This is probably one of the most common fiber optic myths that still circulate today. Fiber optic systems and fiber optic cables have evolved as very durable and reliable systems. Even today I still catch people whispering around fiber optic cables, as if the sound waves emitting from their vocal cords are going to cause the optical fiber to shatter.
When optical fibers are made the tension strength of the optical glass is tested to 100,000 lbs/sq in. This test is performed on the bare fiber, i.e.,optical fibers with no buffer materials, Kevlar or outer jackets. If this same amount of tension were to be applied to a copper cable, the cable would stretch and then separate. As a comparison, the tensile strength of titanium is also rated at 100,000 lbs/sq in.
With fiber being held to such a magnitude of tension strength, I would hope we can put to rest the fragility issue, and continue by examining the benefits of a fiber optic system as compared to traditional copper systems. The following are some of those benefits:
- No Electromagnetic Interference (EMI) issues
- No Radio Frequency Interference (RFI) issues
- Lightweight cables
- Smaller diameter cables
- Greater bandwidth
- No grounding or shorting concerns
- Upgradeable without ripping out & replacing cable harnesses
Sure those sound like great benefits, but how do you repair a damaged fiber optic cable? How do you repair a fiber optic connector? These are two very good questions.
Let’s start with the first question:
1. How do you repair a damaged fiber optic cable?
First you have to locate the damaged area of the cable. This is accomplished
either using a Visual Fault Locator (VFL) or an Optical Time Domain Reflectometer (OTDR). Based on the location of the damage and what type of repair (line level repair or depot maintenance level) either a splice, a pigtail assembly, (mechanical splices are under review for approval) a redundant spare fiber, or cable replacement can be used.
As for the second question:
2. How do you repair a fiber optic connector?
First you will need to perform a visual inspection of the connector endface
using either a handheld optical microscope or a fiber optic video probe. This procedure will determine the type of action needed to repair the connector. If the connector only has minor damage, (i.e., scratches, small chips, or small pits), then re-polishing the connector will usually fix the problem. If the visual inspection determines that the connector is shattered or there is no continuity, then either a pigtail assembly will have to be spliced onto the cable, or the cable will need to be replaced utilizing a redundant spare fiber for line level repair. A new fiber optic connector must be installed during depot maintenance level repair.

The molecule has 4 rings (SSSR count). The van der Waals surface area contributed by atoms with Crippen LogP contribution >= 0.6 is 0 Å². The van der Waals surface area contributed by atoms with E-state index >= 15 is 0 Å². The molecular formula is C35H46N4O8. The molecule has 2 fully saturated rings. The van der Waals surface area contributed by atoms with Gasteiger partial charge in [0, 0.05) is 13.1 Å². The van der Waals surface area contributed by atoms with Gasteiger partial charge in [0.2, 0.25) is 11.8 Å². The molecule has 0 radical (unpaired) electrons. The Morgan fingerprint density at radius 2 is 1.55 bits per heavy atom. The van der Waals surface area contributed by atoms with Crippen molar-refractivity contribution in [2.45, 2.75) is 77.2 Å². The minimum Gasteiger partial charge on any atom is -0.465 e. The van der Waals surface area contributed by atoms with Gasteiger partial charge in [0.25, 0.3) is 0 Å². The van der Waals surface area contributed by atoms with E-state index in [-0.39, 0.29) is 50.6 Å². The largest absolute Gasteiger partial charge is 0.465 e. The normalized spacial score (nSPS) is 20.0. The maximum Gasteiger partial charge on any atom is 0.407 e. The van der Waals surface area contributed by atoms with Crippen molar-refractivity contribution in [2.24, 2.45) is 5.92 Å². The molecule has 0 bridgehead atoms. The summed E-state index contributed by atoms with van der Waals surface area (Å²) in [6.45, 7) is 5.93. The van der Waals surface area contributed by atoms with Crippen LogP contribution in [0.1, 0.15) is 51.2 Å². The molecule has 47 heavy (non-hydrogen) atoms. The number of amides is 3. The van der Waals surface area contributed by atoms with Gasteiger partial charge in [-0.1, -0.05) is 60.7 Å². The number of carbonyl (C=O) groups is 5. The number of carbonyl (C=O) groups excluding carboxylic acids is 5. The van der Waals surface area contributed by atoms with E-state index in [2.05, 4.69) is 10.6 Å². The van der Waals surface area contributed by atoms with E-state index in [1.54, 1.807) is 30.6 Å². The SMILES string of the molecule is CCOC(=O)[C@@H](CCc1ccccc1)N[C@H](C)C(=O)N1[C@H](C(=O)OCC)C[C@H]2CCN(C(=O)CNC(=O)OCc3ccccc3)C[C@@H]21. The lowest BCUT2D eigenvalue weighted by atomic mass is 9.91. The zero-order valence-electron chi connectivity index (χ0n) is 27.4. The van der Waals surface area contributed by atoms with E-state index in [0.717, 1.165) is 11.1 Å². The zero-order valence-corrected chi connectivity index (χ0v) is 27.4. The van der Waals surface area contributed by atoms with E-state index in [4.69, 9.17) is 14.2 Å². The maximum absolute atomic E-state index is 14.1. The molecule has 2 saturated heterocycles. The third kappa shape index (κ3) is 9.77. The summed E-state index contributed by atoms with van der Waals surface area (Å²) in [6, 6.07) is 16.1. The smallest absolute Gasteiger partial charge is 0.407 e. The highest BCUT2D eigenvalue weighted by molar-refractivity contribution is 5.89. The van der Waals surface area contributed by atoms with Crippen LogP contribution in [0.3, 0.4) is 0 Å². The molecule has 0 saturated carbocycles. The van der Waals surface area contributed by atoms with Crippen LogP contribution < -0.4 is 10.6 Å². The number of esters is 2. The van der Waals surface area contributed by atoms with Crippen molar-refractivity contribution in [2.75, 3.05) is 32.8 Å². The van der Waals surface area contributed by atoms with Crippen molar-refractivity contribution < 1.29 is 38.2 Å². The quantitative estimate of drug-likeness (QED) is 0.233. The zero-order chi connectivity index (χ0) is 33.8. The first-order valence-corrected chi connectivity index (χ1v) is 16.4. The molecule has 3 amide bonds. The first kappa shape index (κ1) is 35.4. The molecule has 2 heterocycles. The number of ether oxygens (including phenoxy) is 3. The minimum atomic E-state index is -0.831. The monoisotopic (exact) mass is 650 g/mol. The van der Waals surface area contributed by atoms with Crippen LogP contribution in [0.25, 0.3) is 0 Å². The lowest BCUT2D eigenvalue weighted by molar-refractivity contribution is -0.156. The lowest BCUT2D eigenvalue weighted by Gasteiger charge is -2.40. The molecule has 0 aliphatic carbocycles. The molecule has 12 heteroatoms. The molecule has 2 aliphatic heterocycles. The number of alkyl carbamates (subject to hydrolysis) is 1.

Another major maintenance concern is the time it takes to complete the repair of the fiber optic cable and or the fiber optic connector. This issue is especially critical when the airplane is on the line. To repair a damaged optical cable a mechanical splice can be installed in approximately fifteen minutes. The quickest way to repair a fiber optic connector is to replace it utilizing a redundant spare fiber. This can be accomplished in about five minutes (per termination end) assuming unimpeded access to the fiber optic connector. Of course you know there will always be some uncontrollable variable that could come into play, but typically line level repairs can be performed on both fiber optic cables and connectors.
I recently had the opportunity to perform some fiber optic terminations onboard a Boeing 767. I terminated fiber optic termini for a Max-Viz enhanced vision system. I terminated one cable harness at the forward pressure bulkhead back to the avionics bay, a cable assembly from the Max-Viz processor to an ARINC 404 connector, and a cable assembly from the forward pressure bulkhead to an infrared sensor in the radome. I was performing depot level maintenance procedures exactly as a fiber optic technician would do for replacing damaged fiber optic termini.
I first performed a continuity check on the fiber optic cable to ensure that the cable had not been damaged during installation. I used a VFL to accomplish the continuity check. I then prepped the cable harness for termination and placed the termini into the curing oven. After the curing process I polished the termini, inserted the termini into the connectors and then tested each cable harness for link loss. After all of the individual cable harnesses were tested I then connected all of the harness together and performed concatenated testing.
The termination process, per fiber optic cable harness, took approximately 1 ½ hours for each end of the cable harness. Keep in mind that one hour of this process was the epoxy curing time of the oven. Both ends of the shorter fiber optic cable harness can be cured at the same time since both ends can be placed together into the curing oven.
In conclusion fiber optic cables are designed to withstand the sometimes hostile environment encountered on board the aircraft. Fiber optic systems are currently installed on board various military aircraft platforms, including the F/A-18 Hornet, F-22 Raptor, F-16 Falcon, F-35 Joint Strike Fighter (JSF) and the EP-3E Aries. The Boeing 777 has fiber installed on board for the Electronic Flight Bag (EFB) system. Boeing performed fiber optic testing on the 757 platform and mounted the fiber on the axle of the landing gear and on the fire wall of the engine.
The fiber was intended to stay on board for 1 year, but due to availability of the aircraft, the fiber ended up staying on the plane for 4 years without a single fiber optic failure. Fiber optic technology has been thoroughly tested and will ultimately end up replacing many kilograms of copper cables. As new systems are designed for aviation, it is a good bet that fiber optics will part of that design.